Explore

Telegraphic tales from the Raj

rohit gupta | Updated on March 10, 2018 Published on January 30, 2015

River as the conductor ‘An Indian Mosque on the Hooghly River near Calcutta’ (1846) by Auguste Borget. Wikicommons

Rohit Gupta

An incident involving telegraphs presaged over a century ago the phenomenon of electronic hacking and algorithmic trading in the stock markets

With the invention of the telegraph, information could travel faster than any mode of transport. This would transform the nature of administration, business and war almost entirely across the British Raj. In 1856, the Scientific American noted that, “In two years four thousand miles of telegraphic wire have been erected in India. Calcutta, Bombay, Delhi, Madras, Lahore are now telegraphically united...”

It appears that an enterprising officer of the East India Company once used the Hooghly River as an electrical conductor for passing telegraphic signals. He used a two-and-a-half-mile stretch of the river, in place of wire, to complete the circuit “without any metallic conductor, using the water alone as the sole vehicle of the electric impulses; and although he succeeded in transmitting signals, he found the battery power required for the purpose too enormous, and consequently too expensive for practical purposes.” Not mentioned in this account are the protests of bathing residents and fishes of the Hooghly.

This was only two years after Samuel FB Morse built his famous demonstration system in the US. But Irish inventor and physician William O’Shaughnessy’s telegraph used a different code and, at first, he transmitted the message by imposing a series of tiny electric shocks on the operator’s finger. He also suggested the use of the iron rails of a railway network as an insulated conductor for telegraphy.

O’Shaughnessy’s fascinating memoir also contains an account of the uprooting of telegraphic lines during the 1857 mutiny. “Then came the destruction of the lines by the mutineers, and in the thrilling episodes of that stormy time there is perhaps nothing more thrilling than the story of Charles Todd, the assistant in charge of the Delhi Office, who fell in the general massacre, but not before he had signalled to the Punjab the terrible events at Meerut and the march of the mutineers on Delhi.”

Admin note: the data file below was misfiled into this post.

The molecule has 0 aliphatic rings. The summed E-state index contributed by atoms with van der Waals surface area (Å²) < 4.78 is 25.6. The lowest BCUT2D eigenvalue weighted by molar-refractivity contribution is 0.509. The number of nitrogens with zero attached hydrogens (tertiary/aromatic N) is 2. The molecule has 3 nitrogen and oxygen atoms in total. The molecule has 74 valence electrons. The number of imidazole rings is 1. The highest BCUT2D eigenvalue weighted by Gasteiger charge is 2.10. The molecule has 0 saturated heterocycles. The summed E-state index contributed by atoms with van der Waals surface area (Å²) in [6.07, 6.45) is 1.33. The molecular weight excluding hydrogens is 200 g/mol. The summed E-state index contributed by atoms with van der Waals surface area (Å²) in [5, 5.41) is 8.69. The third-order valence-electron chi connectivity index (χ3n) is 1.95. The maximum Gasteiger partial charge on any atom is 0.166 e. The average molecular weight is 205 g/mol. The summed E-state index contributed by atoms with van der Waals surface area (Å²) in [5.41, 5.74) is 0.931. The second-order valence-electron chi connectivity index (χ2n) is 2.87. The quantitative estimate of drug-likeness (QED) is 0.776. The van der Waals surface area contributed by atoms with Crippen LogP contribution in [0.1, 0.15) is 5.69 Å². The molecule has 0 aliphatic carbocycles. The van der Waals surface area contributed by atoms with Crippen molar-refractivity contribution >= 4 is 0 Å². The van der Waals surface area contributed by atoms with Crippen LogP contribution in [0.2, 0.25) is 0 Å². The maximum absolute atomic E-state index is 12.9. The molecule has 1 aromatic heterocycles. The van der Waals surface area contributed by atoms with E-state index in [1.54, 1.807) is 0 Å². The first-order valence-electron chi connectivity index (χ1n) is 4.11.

Some of his remarks demonstrate the erroneous (or shall we say, enthusiastic) understanding of the nature of light propagation at that time: “It may startle belief, but it is nevertheless strictly true and proved to be so by experiment, that the progress of electric influence through a copper wire in these signals is swifter for equal distances than that of sun’s light through space. In one second it travels 2,44,000 miles. Water conducts these signals with diminished rapidity, but still rapidly in less than a second of time, the influence would pass through a longer line than the circumference of the globe.” It took several decades before the nature of light was better explained by James Clerk Maxwell, who first realised that light was a kind of electromagnetic wave, and all of these waves travelled at the speed of light.

Scientist Saroj Ghose speaks at length of O’Shaughnessy’s career, saying he was “… handicapped by one of the serious drawbacks of a public enterprise — lack of discipline, which was even then pervasive in both Indian and European members of the staff from the beginning. In 1850, O’Shaughnessy had to dismiss all Bengali operators for their refusal to leave Calcutta on duty, and in 1851, he forced a European inspector to resign for his irresponsible activities.”